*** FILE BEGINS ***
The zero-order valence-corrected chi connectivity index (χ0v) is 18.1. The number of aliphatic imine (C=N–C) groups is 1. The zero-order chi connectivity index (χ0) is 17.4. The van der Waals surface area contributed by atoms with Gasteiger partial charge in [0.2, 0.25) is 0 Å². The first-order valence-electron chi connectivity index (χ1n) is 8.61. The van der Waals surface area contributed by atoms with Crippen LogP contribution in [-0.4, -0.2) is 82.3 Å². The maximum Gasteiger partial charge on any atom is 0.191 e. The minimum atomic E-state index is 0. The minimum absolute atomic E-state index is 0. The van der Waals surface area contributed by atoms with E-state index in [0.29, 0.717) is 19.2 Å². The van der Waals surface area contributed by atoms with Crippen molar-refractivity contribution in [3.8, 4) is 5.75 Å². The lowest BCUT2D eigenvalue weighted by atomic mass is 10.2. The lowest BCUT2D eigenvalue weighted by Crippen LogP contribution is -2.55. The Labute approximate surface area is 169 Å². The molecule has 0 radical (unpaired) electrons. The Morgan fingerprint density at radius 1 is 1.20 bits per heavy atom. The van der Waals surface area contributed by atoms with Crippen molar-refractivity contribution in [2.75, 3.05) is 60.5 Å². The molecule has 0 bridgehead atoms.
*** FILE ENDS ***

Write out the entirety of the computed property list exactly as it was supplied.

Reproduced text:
The zero-order valence-corrected chi connectivity index (χ0v) is 18.1. The number of aliphatic imine (C=N–C) groups is 1. The zero-order chi connectivity index (χ0) is 17.4. The van der Waals surface area contributed by atoms with Gasteiger partial charge in [0.2, 0.25) is 0 Å². The first-order valence-electron chi connectivity index (χ1n) is 8.61. The van der Waals surface area contributed by atoms with Crippen LogP contribution in [-0.4, -0.2) is 82.3 Å². The maximum Gasteiger partial charge on any atom is 0.191 e. The minimum atomic E-state index is 0. The minimum absolute atomic E-state index is 0. The van der Waals surface area contributed by atoms with E-state index in [0.29, 0.717) is 19.2 Å². The van der Waals surface area contributed by atoms with Crippen molar-refractivity contribution in [3.8, 4) is 5.75 Å². The lowest BCUT2D eigenvalue weighted by atomic mass is 10.2. The lowest BCUT2D eigenvalue weighted by Crippen LogP contribution is -2.55. The Labute approximate surface area is 169 Å². The molecule has 0 radical (unpaired) electrons. The Morgan fingerprint density at radius 1 is 1.20 bits per heavy atom. The van der Waals surface area contributed by atoms with Crippen molar-refractivity contribution in [2.75, 3.05) is 60.5 Å². The molecule has 0 bridgehead atoms.